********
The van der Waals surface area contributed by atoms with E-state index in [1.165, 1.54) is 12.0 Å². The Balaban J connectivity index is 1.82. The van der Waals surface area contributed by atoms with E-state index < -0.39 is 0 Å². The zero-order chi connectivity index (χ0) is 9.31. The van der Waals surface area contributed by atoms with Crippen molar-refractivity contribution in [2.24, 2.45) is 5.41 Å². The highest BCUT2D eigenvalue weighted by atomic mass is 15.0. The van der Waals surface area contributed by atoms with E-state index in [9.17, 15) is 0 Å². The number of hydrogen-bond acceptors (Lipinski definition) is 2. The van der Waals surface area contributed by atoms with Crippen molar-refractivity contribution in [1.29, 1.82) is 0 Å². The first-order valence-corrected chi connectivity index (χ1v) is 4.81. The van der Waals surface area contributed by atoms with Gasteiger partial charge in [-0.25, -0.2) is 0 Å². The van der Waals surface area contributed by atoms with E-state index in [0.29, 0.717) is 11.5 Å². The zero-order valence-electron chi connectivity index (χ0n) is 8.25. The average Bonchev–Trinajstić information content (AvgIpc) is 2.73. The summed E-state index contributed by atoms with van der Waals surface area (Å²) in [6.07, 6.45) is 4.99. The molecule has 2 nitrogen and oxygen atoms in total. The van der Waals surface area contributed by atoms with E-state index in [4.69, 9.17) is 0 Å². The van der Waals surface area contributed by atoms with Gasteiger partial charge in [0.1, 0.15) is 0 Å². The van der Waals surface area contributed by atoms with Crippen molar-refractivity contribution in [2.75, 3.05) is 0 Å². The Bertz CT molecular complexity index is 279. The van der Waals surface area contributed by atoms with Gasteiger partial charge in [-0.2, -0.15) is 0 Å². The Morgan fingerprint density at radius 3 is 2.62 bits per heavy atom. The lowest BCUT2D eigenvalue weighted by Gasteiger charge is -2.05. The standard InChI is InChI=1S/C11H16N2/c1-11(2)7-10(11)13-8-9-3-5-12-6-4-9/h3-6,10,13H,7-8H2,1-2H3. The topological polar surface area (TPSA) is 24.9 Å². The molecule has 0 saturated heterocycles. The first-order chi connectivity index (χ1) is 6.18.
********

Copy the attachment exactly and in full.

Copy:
The van der Waals surface area contributed by atoms with E-state index in [1.165, 1.54) is 12.0 Å². The Balaban J connectivity index is 1.82. The van der Waals surface area contributed by atoms with E-state index < -0.39 is 0 Å². The zero-order chi connectivity index (χ0) is 9.31. The van der Waals surface area contributed by atoms with Crippen molar-refractivity contribution in [2.24, 2.45) is 5.41 Å². The highest BCUT2D eigenvalue weighted by atomic mass is 15.0. The van der Waals surface area contributed by atoms with E-state index in [9.17, 15) is 0 Å². The number of hydrogen-bond acceptors (Lipinski definition) is 2. The van der Waals surface area contributed by atoms with Crippen molar-refractivity contribution in [1.29, 1.82) is 0 Å². The first-order valence-corrected chi connectivity index (χ1v) is 4.81. The van der Waals surface area contributed by atoms with Gasteiger partial charge in [-0.25, -0.2) is 0 Å². The van der Waals surface area contributed by atoms with E-state index in [0.29, 0.717) is 11.5 Å². The zero-order valence-electron chi connectivity index (χ0n) is 8.25. The average Bonchev–Trinajstić information content (AvgIpc) is 2.73. The summed E-state index contributed by atoms with van der Waals surface area (Å²) in [6.07, 6.45) is 4.99. The molecule has 2 nitrogen and oxygen atoms in total. The van der Waals surface area contributed by atoms with E-state index in [4.69, 9.17) is 0 Å². The van der Waals surface area contributed by atoms with Gasteiger partial charge in [0.1, 0.15) is 0 Å². The van der Waals surface area contributed by atoms with Crippen molar-refractivity contribution in [2.75, 3.05) is 0 Å². The Bertz CT molecular complexity index is 279. The van der Waals surface area contributed by atoms with Gasteiger partial charge in [-0.2, -0.15) is 0 Å². The Morgan fingerprint density at radius 3 is 2.62 bits per heavy atom. The lowest BCUT2D eigenvalue weighted by Gasteiger charge is -2.05. The standard InChI is InChI=1S/C11H16N2/c1-11(2)7-10(11)13-8-9-3-5-12-6-4-9/h3-6,10,13H,7-8H2,1-2H3. The topological polar surface area (TPSA) is 24.9 Å². The molecule has 0 saturated heterocycles. The first-order chi connectivity index (χ1) is 6.18.